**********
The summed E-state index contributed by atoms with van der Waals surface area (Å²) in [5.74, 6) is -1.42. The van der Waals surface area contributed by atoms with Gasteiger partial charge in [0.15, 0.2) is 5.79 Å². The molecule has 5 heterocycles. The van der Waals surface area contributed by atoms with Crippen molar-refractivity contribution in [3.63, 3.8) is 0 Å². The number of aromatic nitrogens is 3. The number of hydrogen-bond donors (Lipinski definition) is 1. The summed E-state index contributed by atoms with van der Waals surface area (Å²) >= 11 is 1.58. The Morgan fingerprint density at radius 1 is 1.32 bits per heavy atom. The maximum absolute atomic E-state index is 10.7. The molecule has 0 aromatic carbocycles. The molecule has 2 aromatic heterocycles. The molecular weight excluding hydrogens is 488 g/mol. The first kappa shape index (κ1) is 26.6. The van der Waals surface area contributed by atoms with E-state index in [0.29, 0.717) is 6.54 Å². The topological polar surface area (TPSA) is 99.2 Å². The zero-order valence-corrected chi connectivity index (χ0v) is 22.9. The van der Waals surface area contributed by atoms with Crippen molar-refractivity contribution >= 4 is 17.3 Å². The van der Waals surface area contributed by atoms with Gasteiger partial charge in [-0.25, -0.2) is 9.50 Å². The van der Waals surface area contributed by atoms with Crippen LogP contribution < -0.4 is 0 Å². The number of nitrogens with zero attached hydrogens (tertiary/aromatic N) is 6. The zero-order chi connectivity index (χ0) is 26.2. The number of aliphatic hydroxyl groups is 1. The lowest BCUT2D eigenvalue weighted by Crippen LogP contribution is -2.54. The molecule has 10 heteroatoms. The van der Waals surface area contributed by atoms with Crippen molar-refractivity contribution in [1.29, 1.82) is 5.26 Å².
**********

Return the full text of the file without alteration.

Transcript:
The summed E-state index contributed by atoms with van der Waals surface area (Å²) in [5.74, 6) is -1.42. The van der Waals surface area contributed by atoms with Gasteiger partial charge in [0.15, 0.2) is 5.79 Å². The molecule has 5 heterocycles. The van der Waals surface area contributed by atoms with Crippen molar-refractivity contribution in [3.63, 3.8) is 0 Å². The number of aromatic nitrogens is 3. The number of hydrogen-bond donors (Lipinski definition) is 1. The summed E-state index contributed by atoms with van der Waals surface area (Å²) >= 11 is 1.58. The Morgan fingerprint density at radius 1 is 1.32 bits per heavy atom. The maximum absolute atomic E-state index is 10.7. The molecule has 0 aromatic carbocycles. The molecule has 2 aromatic heterocycles. The molecular weight excluding hydrogens is 488 g/mol. The first kappa shape index (κ1) is 26.6. The van der Waals surface area contributed by atoms with E-state index in [0.29, 0.717) is 6.54 Å². The topological polar surface area (TPSA) is 99.2 Å². The zero-order valence-corrected chi connectivity index (χ0v) is 22.9. The van der Waals surface area contributed by atoms with Crippen molar-refractivity contribution >= 4 is 17.3 Å². The van der Waals surface area contributed by atoms with Gasteiger partial charge in [-0.25, -0.2) is 9.50 Å². The van der Waals surface area contributed by atoms with Crippen LogP contribution < -0.4 is 0 Å². The number of nitrogens with zero attached hydrogens (tertiary/aromatic N) is 6. The zero-order chi connectivity index (χ0) is 26.2. The number of aliphatic hydroxyl groups is 1. The lowest BCUT2D eigenvalue weighted by Crippen LogP contribution is -2.54. The molecule has 10 heteroatoms. The van der Waals surface area contributed by atoms with Crippen molar-refractivity contribution in [1.29, 1.82) is 5.26 Å².